Some sophisticated ESP platforms provide native support for incremental computation to reduce processing overhead and latency. Consider an ESP application that reports the moving average price of Amazon’s stock in the most-recent ten minute window, updated every second. Stock exchanges may report thousands of price quotes and trades per second for any given instrument. For queries that involve moving windows on event data, the fastest and most efficient way to re-calculate a metric such as average price is to subtract out event data that has aged out of the window and add in the most recent data. This uses far fewer instructions than using brute force to sum all of the events in the time window and dividing by the count every time the window advances.
Some business problems require detecting patterns that involve relationships between individual pairs of events or among many pairs of events. This logic is more sophisticated than simple aggregations such as count, sum, average, maximum and minimum, because the relative order and timing of the events matter (in temporal patterns), or the relative location matters (geospatial patterns).
If the price of Amazon stock drops more than 5% within a 30 minute window, then sell our holdings.
This stop-loss order can be implemented by a continuous intelligence application that looks for the occurrence of a particular pattern. It constantly calculates the difference between individual event records that report the current price and the thirty minute high price (maximum value). The order of events matters (the lower price must occur after the higher price), the price difference (5%) between the events matters, and the relative timing matters (comparisons only occur within the 30 minute window). Systems such as this retain data on individual events in memory so relationships between event pairs can be tracked.
Business problems that requiring tracking many different people or things that are moving or otherwise changing also benefit from ESP platforms. For example:
Send a text message to me if anyone from my family and friends affinity group comes within ½ mile of my location.
This is effectively a large number of queries in operation at once. A mobile phone company that wants to provide this service to its subscribers could need to track the location of 100,000s or more people simultaneously. The system would receive tens of thousands of updates (location events) per second. For each, it must correlate the person’s location and the location of all others in their affinity group. Although the logic to calculate distance is simple, the number of instructions required to compute all of the possible combinations of people and locations would be prohibitive using conventional application design practices.
On-demand analytics are pull-based applications that support ad hoc data exploration, visualization and analysis of data. On-demand analytics is used with historical event data to build analytical models. In this context, historical means stored event streams that are hours, weeks or years old. The analytical models can be used for either of two purposes:
For example, engineers use records of sensor event streams to find patterns that predict when machines will break; security analysts study network intrusion patterns; financial risk managers simulate the effect of interest rates and economic disruptions on portfolios; and marketing departments analyze customer behavior over time.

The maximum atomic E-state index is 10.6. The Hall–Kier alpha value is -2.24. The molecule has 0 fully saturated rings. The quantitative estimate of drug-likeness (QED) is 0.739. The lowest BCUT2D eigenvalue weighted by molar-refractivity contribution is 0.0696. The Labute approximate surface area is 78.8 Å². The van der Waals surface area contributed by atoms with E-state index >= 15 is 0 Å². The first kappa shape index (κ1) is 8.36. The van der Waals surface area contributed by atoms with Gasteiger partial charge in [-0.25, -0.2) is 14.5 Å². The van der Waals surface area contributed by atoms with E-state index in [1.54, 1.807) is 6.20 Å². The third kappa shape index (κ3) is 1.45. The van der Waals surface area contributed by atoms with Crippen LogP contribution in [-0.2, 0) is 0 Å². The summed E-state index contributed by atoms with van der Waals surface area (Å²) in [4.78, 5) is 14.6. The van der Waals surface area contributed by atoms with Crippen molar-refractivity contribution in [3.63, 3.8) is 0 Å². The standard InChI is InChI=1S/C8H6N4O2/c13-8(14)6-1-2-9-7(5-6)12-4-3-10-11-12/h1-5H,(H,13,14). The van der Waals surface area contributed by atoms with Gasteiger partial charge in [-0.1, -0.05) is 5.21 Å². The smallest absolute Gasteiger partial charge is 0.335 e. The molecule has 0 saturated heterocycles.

The most common tool for on-demand analytics with historical data is a data discovery product or data science platform. However, companies occasionally use ESP platforms to run analytics on historical event streams by re-streaming the old event data through the ESP engine. This is particularly relevant when developing models for subsequent use in real-time, continuous intelligence ESP applications. For example, quantitative analysts in financial markets back-test new trading algorithms by replaying months’ worth of market data to see how the new algorithms would have performed. A variation of re-streaming event data for analytical purposes has been described as the Kappa architecture (see https://www.oreilly.com/ideas/questioning-the-lambda-architecture).
ESP platforms are not the only kind of software that is optimized for high performance analytics on event stream data. Some stream analytics products combine analytics and longer term data storage in one product. . Examples of these products, include First Derivatives KDB+, Interana Platform, Logtrust Platform, One Market Data OneTick, Quartet ActivePivot, Splunk Enterprise, and others. These products typically provide on-demand, pull-based analytics, but some are also used for continuous, push-based continuous intelligence. They ingest and store high volume event streams very quickly, making the “at rest” data immediately available for interactive queries, exploration and visualization. Their high performance is enabled by their respective proprietary data models. Some are optimized for partly structured log data, others for structured sensor or market data. They may store many TBs of data for months or years, depending on the application.
Another technology that has been used to perform on-demand analytics on historical event data at rest is the Rapide language developed at Stamford University in the 1990s. Rapide is an event-oriented modeling language that is capable of supporting very sophisticated models, including concepts such as horizontal and vertical causality. Rapide can support forensic analyses to debug the design of chips or to investigate the cause of power blackouts. A detailed description is in “The Power of Events: An Introduction to Complex Event Processing in Distributed Enterprise Systems.” by David Luckham (Addison-Wesley Professional, 2002).
ESP Platform examples